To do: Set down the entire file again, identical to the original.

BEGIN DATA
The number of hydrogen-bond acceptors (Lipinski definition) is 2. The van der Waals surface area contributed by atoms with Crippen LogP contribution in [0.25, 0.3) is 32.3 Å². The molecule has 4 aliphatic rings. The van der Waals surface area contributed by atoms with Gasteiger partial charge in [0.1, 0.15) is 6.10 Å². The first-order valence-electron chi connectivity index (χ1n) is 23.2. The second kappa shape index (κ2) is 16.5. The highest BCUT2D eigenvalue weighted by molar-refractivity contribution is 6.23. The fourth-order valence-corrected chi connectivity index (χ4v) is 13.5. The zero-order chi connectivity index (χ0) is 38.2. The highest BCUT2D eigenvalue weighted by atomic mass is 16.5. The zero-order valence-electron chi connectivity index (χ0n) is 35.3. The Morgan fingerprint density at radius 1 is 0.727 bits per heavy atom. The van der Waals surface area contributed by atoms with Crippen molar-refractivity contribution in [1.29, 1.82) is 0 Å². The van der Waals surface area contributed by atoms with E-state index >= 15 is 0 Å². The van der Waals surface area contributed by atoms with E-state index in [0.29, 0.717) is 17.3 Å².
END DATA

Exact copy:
The number of hydrogen-bond acceptors (Lipinski definition) is 2. The van der Waals surface area contributed by atoms with Crippen LogP contribution in [0.25, 0.3) is 32.3 Å². The molecule has 4 aliphatic rings. The van der Waals surface area contributed by atoms with Gasteiger partial charge in [0.1, 0.15) is 6.10 Å². The first-order valence-electron chi connectivity index (χ1n) is 23.2. The second kappa shape index (κ2) is 16.5. The highest BCUT2D eigenvalue weighted by molar-refractivity contribution is 6.23. The fourth-order valence-corrected chi connectivity index (χ4v) is 13.5. The zero-order chi connectivity index (χ0) is 38.2. The highest BCUT2D eigenvalue weighted by atomic mass is 16.5. The zero-order valence-electron chi connectivity index (χ0n) is 35.3. The Morgan fingerprint density at radius 1 is 0.727 bits per heavy atom. The van der Waals surface area contributed by atoms with Crippen molar-refractivity contribution in [1.29, 1.82) is 0 Å². The van der Waals surface area contributed by atoms with E-state index >= 15 is 0 Å². The van der Waals surface area contributed by atoms with E-state index in [0.29, 0.717) is 17.3 Å².